I don’t always play social games, but when I do, I like them to help me pay for my education. If “The Most Interesting Man In The World” were to endorse Grantoo, this might be his conclusion. Grantoo is a social gaming platform that allows college students to compete against each other to win tuition grants and donate to charity in brand-sponsored gaming tournaments.
Grantoo launched in beta this spring, opening its platform to all students with an “.edu” email address. During its trial run, the company gave away over $30K in tuition grants and raised over $10K for charity, with institutions like Yale, Duke, Stanford, UC Berkeley, UCLA, and USC participating. Beginning today, Grantoo’s games are available for everyone to play (for free). The startup has also increased the stakes considerably, as it plans to distribute over $100K in rewards this fall.
When it debuted this spring, Grantoo’s gaming platform was only available on the web, but since co-founders Dimitri Sillam and Mikhael Naayem initially dreamed up the idea for their startup in college, mobile has been an important part of their vision. To support its push into mobile gaming, the co-founders have recruited Alan Price to be Grantoo’s new CTO. Price joins the startup from EA Canada, where he was CTO and helped develop flagship EA titles like FIFA Soccer, NHL Hockey, FightNight, NBA Live and EA Sports Active.
When asked what made him decide to jump ship, Price said that, at EA, he felt there “was so much more we could do with games that would improve and help the world around us,” so he decided to join Grantoo because it presented an “opportunity to show that games and play can become a powerful agent for change in our world.”
Adding additional fuel to its mobile and social strategy, Grantoo is also announcing today that it has raised $1.7 million in seed capital from a number of European firms and angel investors, including Angyal Capital, Olivier Douce, Olivier Legrain, Daniel Hechter, Jacques Berrebi and Pierre Lavail.
But the cool thing about Grantoo is that its value prop is multi-fold. For starters, Grantoo hopes to provide a way to combat the absurd college tuition inflation that ravaged higher ed in the U.S. over the last decade and pushed over $1 trillion earlier this year. So Grantoo lets college students earn grants to help pay for those costly tuitions and, in turn, requires them to donate between 10 and 100 percent of their winnings to a charity of their choice (which includes The Hunger Project, Partners In Health, Pencils of Promise, MAMA and Engineers Without Borders, to name a few).
Under this model, students win, as do charities. While the overall impact on the colossal student debt problem is minimal at this point, but with Grantoo’s obvious no-brainer value for students, if it can encourage brands to continue signing by continuing to refine incentives, with scale that impact grows. And that’s not to discount the importance of building games that don’t suck. Without engaging gaming experiences, the heart-warming social good means little.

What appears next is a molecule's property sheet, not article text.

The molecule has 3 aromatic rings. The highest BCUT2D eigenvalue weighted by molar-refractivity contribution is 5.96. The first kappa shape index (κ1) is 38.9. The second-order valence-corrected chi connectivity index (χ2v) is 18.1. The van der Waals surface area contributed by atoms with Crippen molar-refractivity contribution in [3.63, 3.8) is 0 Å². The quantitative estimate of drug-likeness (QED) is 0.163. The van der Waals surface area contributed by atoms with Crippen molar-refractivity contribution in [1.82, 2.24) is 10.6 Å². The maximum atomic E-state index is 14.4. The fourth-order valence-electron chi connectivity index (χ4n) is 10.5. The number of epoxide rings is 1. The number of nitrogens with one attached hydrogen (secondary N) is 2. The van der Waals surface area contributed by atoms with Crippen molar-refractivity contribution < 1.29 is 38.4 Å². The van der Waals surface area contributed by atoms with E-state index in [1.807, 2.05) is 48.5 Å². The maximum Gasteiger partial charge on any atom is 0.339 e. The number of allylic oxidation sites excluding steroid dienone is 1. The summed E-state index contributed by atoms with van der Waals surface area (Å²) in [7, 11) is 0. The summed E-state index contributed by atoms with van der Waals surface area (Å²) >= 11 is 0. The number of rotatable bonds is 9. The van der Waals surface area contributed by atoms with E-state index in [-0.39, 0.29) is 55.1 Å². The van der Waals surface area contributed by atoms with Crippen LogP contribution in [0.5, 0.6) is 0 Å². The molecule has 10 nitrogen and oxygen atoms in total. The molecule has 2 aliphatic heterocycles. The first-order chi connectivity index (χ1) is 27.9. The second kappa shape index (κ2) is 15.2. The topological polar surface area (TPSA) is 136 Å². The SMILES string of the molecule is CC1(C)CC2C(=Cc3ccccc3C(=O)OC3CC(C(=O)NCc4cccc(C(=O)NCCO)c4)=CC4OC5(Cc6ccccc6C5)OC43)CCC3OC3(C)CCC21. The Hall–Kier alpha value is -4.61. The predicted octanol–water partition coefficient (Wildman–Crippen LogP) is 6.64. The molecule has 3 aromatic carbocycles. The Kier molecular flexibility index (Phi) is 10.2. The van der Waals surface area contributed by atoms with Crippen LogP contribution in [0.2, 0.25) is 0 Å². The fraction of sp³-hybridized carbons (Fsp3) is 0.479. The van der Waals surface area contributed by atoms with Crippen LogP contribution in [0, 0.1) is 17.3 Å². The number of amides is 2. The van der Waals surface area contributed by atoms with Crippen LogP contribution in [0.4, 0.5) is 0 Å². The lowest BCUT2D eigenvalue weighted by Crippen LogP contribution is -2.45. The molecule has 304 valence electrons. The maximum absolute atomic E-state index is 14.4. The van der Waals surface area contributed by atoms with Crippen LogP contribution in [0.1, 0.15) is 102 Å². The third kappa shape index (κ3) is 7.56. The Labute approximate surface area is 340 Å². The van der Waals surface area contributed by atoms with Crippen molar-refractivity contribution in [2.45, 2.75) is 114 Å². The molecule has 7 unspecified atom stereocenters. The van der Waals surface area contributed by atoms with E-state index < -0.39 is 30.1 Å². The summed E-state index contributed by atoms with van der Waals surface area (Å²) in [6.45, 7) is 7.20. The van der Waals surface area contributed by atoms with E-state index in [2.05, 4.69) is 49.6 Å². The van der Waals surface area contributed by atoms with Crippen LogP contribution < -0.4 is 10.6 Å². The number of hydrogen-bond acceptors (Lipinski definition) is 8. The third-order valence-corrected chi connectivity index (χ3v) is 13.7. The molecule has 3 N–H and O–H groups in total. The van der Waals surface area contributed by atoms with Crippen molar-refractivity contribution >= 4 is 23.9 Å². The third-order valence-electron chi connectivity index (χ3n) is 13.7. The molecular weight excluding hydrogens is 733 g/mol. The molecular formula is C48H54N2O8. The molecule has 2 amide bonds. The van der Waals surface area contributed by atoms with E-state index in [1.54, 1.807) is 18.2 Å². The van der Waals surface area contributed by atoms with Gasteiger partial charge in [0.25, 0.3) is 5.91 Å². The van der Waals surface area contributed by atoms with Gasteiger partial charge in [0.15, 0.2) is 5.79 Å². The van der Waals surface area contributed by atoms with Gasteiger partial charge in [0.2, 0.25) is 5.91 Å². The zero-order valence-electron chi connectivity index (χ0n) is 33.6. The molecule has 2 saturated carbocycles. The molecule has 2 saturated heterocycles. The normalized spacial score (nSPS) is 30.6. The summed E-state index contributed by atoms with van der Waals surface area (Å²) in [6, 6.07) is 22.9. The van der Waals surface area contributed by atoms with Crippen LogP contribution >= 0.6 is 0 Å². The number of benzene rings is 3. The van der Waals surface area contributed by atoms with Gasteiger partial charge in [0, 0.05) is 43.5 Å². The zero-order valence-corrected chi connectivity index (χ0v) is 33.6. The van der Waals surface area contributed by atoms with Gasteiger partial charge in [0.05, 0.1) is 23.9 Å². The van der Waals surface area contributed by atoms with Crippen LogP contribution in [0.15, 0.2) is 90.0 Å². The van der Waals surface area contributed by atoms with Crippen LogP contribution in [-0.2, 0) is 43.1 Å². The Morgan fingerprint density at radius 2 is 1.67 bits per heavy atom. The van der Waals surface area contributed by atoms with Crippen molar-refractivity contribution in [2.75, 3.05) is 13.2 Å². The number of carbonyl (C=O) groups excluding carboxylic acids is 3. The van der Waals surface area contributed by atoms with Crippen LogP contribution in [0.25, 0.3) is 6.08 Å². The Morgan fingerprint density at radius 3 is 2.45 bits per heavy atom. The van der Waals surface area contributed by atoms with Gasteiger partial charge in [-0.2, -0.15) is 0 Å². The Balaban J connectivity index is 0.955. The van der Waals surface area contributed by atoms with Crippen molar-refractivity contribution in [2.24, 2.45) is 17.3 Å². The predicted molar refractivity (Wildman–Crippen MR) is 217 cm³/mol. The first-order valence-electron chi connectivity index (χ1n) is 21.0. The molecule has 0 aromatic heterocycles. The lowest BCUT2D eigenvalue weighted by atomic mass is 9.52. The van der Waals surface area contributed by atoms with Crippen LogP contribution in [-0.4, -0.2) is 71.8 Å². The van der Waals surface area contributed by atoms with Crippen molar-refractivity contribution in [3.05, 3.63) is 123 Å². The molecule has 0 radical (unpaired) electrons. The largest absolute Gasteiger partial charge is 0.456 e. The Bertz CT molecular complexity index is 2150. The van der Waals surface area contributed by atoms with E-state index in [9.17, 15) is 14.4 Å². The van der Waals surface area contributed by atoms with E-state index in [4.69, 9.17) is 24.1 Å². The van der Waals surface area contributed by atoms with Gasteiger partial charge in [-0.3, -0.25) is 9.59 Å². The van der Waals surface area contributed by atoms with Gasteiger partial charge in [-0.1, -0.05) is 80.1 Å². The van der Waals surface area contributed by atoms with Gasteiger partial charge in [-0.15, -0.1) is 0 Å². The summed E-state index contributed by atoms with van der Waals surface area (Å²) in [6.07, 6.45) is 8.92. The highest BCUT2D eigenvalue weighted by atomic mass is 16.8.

The other conspicuous value prop here, for brands, is that those sponsoring Grantoo’s tournaments get to participate in the charitable giving as well, as the money they put up is exclusively dished out to college students. This gives them serious brownie points with students who themselves are a much coveted demographic for many brands and can be vocal supporters — online and on social networks, if not financially.
Traditionally, brands don’t get much credit for the donations they make to academic scholarships and other charitable causes, say Grantoo’s co-founders, so the startup is working to provide them with ample branding opportunities on its platform, allowing companies to customize the tournament interface to reflect their brand’s ethos. To date, Grantoo has hosted tournaments sponsored by WePay, KRED, Grooveshark and AVG, and Sillam says that 10 Fortune 500 companies are currently in the pipeline to sponsor tournaments this year.
Because all of the sponsorship money is distributed to students, Grantoo uses its own advertising to cover operational costs, though it will likely have to construct another revenue stream if it plans to be around for the long haul. However, the co-founders did say they’re planning to raise a larger, series A round this winter, and it’s true that living at the intersection of student debt, unemployment, social gaming and the globalized workforce — some of the hottest topics of the day — could be a benefit to Grantoo. Especially if it can convince brands that it’s offering a “new” type of business model — sustainable charity that can help a company’s bottom line.
At launch, Grantoo is offering one trivia game to start on its web platform, with two new, original mobile games coming out on iOS and Android in November. In the long run, the co-founders say that they want to offer a variety of games — eschewing those based on luck to instead focus on addicting quiz and word games — and to get to a point where they’re hosting multiple tournaments per day. There’s a long way to go, but so far, Grantoo seems to be on the right track.